by Jordan Costolo ‘25
Since his debut in the Marvel comic Werewolf By Night in 1975, Moon Knight has been a distinct character because of his background in Egyptian mythology and his complex psychological problems. Unfortunately, a new series on Disney Plus has thoroughly mishandled this compelling character. The basic premise of Moon Knight is that Steven Grant (Oscar Issac), a man with Dissociative Identity Disorder (DID), finds he has the powers of the Egyptian Moon God Konshu (voiced by F. Murray Abraham) and has to stop Arthur Harrow (Ethan Hawke) from releasing an ancient Egyptian Goddess known as Ammit (voiced by Sofia Danu).
One of the highs of this series is the acting and delivery of lines. Issac does a phenomenal job as both personalities of Moon Knight, portraying both a mild-mannered gift shop employee and a confident mercenary. Every role like Leyla, Moon Knight’s love interest, played by May Calamawy, is depicted with a major commitment to the character. One of the best parts of the whole series is the voice acting by Abraham as Konshu, the Moon God. The show easily demonstrates and explains the powers and capabilities of Moon Knight, as well as how Steven Grant’s DID works. Both of these aspects of Moon Knight can be hard to understand, leaving the audience either confused if not done well or bored by the explanation, but the show benefits from clarifying the main character’s attributes quickly and concisely.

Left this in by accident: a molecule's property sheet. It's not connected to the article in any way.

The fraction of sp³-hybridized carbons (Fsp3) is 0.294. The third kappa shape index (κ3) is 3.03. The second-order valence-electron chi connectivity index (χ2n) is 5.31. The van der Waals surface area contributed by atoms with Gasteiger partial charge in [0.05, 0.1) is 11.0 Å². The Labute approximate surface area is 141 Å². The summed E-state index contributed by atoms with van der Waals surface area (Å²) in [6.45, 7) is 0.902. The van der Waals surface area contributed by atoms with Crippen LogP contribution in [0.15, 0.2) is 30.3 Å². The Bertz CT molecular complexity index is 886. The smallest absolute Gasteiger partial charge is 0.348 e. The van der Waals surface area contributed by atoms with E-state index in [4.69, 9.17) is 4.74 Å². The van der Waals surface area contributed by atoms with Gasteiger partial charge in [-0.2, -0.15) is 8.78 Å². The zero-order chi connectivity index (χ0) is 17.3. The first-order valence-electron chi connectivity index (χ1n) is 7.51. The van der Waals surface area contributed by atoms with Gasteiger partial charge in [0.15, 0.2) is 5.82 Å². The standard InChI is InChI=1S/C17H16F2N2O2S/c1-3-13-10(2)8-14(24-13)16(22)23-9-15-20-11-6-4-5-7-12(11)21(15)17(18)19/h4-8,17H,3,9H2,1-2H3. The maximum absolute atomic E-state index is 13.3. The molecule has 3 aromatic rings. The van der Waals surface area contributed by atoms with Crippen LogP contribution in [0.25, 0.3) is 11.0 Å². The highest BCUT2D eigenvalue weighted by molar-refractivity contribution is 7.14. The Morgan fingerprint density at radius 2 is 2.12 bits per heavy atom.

While there are worthwhile aspects of the series, there are also numerous flaws to Moon Knight. One of the biggest ones is the main storyline of the series. As mentioned before, The characters and how they are depicted is definitely the best part of the show, but the overall story that these characters are in is less than desirable. The writing is clunky and odd, with threats too big and plot points too rushed. Another deficiency about the writing is that it leans way too much into Egyptian mythology, leaving not much room for anything else, like character development or a deeper look into Moon Knight’s previous actions leading up to the show. In the comic books, Egyptian mythology is only a backdrop and not Moon Knight’s entire image as a character. All of the backstory gets in the way of the action scenes and less than fifteen minutes of the entire series is made up of Moon Knight in the suit, with most of the series being dragged-on sequences of slow and uninteresting dialogue.
With the number of lows outweighing the smaller highs of the series, Moon Knight is ultimately a mediocre show that doesn’t deliver on its potential to be very good. It’s disappointing for longtime fans to know that this Disney version is what Moon Knight will be more known as, and not the more interesting version of the character in the comics.